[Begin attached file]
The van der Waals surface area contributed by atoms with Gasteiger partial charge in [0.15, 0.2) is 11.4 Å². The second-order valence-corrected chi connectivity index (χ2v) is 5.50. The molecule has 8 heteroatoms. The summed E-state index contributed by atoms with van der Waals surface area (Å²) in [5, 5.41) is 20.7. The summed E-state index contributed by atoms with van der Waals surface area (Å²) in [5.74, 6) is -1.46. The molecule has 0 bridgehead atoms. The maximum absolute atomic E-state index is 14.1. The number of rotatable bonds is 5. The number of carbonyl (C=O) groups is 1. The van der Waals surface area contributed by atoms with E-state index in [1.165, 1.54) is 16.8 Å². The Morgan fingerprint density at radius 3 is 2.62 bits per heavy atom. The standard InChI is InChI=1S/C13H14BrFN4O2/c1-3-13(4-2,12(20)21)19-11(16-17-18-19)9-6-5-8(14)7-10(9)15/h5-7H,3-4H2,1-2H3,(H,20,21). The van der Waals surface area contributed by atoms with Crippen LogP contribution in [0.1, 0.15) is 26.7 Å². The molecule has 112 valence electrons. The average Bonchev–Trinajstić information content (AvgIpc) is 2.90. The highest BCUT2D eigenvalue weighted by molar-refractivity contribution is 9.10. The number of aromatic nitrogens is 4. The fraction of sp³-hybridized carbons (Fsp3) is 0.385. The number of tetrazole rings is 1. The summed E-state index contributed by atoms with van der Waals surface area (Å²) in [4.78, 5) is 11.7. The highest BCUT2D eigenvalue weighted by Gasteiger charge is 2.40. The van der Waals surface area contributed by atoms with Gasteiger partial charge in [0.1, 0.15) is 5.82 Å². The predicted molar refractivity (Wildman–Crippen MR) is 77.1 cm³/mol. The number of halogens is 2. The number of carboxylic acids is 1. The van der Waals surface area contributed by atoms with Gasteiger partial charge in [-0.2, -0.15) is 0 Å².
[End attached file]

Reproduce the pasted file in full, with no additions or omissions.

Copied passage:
The van der Waals surface area contributed by atoms with Gasteiger partial charge in [0.15, 0.2) is 11.4 Å². The second-order valence-corrected chi connectivity index (χ2v) is 5.50. The molecule has 8 heteroatoms. The summed E-state index contributed by atoms with van der Waals surface area (Å²) in [5, 5.41) is 20.7. The summed E-state index contributed by atoms with van der Waals surface area (Å²) in [5.74, 6) is -1.46. The molecule has 0 bridgehead atoms. The maximum absolute atomic E-state index is 14.1. The number of rotatable bonds is 5. The number of carbonyl (C=O) groups is 1. The van der Waals surface area contributed by atoms with E-state index in [1.165, 1.54) is 16.8 Å². The Morgan fingerprint density at radius 3 is 2.62 bits per heavy atom. The standard InChI is InChI=1S/C13H14BrFN4O2/c1-3-13(4-2,12(20)21)19-11(16-17-18-19)9-6-5-8(14)7-10(9)15/h5-7H,3-4H2,1-2H3,(H,20,21). The van der Waals surface area contributed by atoms with Crippen LogP contribution in [0.1, 0.15) is 26.7 Å². The molecule has 112 valence electrons. The average Bonchev–Trinajstić information content (AvgIpc) is 2.90. The highest BCUT2D eigenvalue weighted by molar-refractivity contribution is 9.10. The number of aromatic nitrogens is 4. The fraction of sp³-hybridized carbons (Fsp3) is 0.385. The number of tetrazole rings is 1. The summed E-state index contributed by atoms with van der Waals surface area (Å²) in [4.78, 5) is 11.7. The highest BCUT2D eigenvalue weighted by Gasteiger charge is 2.40. The van der Waals surface area contributed by atoms with Gasteiger partial charge in [0.1, 0.15) is 5.82 Å². The predicted molar refractivity (Wildman–Crippen MR) is 77.1 cm³/mol. The number of halogens is 2. The number of carboxylic acids is 1. The van der Waals surface area contributed by atoms with Gasteiger partial charge in [-0.2, -0.15) is 0 Å².